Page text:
Preterm infants with a lower-than-normal growth rate have key differences in the bacteria and other organisms that live in their digestive tracts, according to a study funded by the Eunice Kennedy Shriver National institute of Child Health and Human Development. Moreover, byproducts of metabolism in slow-growing preterm infants are like those found in malnourished children, despite receiving a diet appropriate for their age.
The study was led by Noelle E. Younge, MD, MHS, assistant professor of pediatrics in the Division of Neonatology, and appears in Scientific Reports.
Growth failure is widespread among preterm infants. Previous studies have shown that infants born preterm grow more slowly than fetuses at the same stage of development in the womb. At the time of discharge from the newborn intensive care unit, roughly half of infants born preterm are below the 10th percentile in weight, length, and lean body mass. Poor growth among preterm infants increases the risk for cognitive delays, impairment in movement and coordination, and obesity, heart disease, and type 2 diabetes later in life. Although intravenous feeding methods and nutritional formulas have been developed to try to meet the needs of preterm infants, many still fail to grow at a normal pace.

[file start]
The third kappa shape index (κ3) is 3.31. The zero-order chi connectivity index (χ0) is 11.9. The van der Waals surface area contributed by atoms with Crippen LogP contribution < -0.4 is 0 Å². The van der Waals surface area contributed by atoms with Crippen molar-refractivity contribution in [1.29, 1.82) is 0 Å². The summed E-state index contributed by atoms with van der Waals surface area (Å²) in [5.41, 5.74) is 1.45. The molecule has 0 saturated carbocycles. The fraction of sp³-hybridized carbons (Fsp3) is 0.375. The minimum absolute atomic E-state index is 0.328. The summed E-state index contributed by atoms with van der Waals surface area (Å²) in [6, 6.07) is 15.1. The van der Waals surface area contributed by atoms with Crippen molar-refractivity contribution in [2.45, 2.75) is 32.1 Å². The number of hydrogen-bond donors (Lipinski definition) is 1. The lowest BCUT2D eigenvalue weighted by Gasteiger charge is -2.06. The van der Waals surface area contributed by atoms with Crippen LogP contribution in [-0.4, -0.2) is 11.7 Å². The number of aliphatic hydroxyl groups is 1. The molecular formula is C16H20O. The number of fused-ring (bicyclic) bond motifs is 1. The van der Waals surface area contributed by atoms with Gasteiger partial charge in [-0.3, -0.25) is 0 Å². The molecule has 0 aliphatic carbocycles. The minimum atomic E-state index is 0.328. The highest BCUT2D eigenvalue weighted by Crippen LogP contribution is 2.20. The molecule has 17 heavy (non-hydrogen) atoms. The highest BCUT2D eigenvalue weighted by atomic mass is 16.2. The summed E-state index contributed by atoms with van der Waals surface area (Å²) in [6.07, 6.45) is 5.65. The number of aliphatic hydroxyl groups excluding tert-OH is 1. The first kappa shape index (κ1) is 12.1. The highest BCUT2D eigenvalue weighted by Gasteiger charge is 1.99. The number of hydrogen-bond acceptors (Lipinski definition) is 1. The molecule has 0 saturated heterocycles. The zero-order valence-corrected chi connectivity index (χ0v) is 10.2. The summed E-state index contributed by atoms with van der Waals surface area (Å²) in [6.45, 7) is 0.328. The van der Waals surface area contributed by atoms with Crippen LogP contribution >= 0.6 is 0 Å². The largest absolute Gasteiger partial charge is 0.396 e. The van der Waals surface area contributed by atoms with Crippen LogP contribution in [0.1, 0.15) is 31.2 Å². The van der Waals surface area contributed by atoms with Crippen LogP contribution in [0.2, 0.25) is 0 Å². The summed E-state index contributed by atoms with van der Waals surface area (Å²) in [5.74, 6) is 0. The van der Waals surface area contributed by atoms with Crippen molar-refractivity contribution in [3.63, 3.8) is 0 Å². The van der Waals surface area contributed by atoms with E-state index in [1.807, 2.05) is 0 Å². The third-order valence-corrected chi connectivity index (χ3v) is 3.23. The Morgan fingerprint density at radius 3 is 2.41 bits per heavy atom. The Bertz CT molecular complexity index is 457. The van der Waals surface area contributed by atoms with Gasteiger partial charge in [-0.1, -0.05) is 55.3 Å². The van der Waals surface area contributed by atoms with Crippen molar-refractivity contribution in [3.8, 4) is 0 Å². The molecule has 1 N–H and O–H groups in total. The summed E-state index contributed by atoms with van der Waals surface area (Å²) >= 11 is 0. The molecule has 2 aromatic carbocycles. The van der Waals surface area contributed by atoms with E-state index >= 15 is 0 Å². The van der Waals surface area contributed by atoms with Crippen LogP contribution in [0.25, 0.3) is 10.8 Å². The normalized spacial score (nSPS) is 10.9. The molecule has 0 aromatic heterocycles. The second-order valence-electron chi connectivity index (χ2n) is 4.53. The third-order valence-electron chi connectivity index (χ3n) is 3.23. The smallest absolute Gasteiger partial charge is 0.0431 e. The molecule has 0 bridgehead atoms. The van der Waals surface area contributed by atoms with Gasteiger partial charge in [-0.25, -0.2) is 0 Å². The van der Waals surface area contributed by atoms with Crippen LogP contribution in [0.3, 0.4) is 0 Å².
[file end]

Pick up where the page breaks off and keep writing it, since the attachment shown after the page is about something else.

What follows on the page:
Previous studies have found that among infants born preterm, the digestive tract microbiome—the bacteria and other organisms that live in the digestive organs—differs from that of infants born at term. The study authors sought to investigate whether the microbiome might be related to growth failure in extremely preterm infants, those born at or before 27 weeks of pregnancy.
The study included 58 extremely preterm infants. Of these, 22 infants had an appropriate growth rate by the time they reached 40 weeks gestational age—equivalent to the time it takes to complete a full-term pregnancy. The remaining infants had severe growth failure.
Once a week for nine weeks, the researchers analyzed stool samples from the infants to identify the species of microorganisms that comprised their microbiomes. The microbiomes of infants with growth failure tended to have more Staphylococcaceae bacteria in the early weeks and more Enterobacteriaceae in subsequent weeks. Among the Enterobacteriacae, infants were more likely to have Citrobacter, Enterobacter, Serratia, and Klebsiella. Infants with appropriate growth had a greater abundance of Veillonellaceae in study weeks two through nine and Streptococcaceae, Peptostreptococcaceae, Micrococcaceae, Lachnospiraceae, and Bacillaceae over various intervals.
Many of the preterm infants with growth failure experienced medical complications from their prematurity, including sepsis (a blood infection) and necrotizing enterocolitis, a life-threatening condition affecting the intestines. These infants were also more likely than their peers to have growth failure.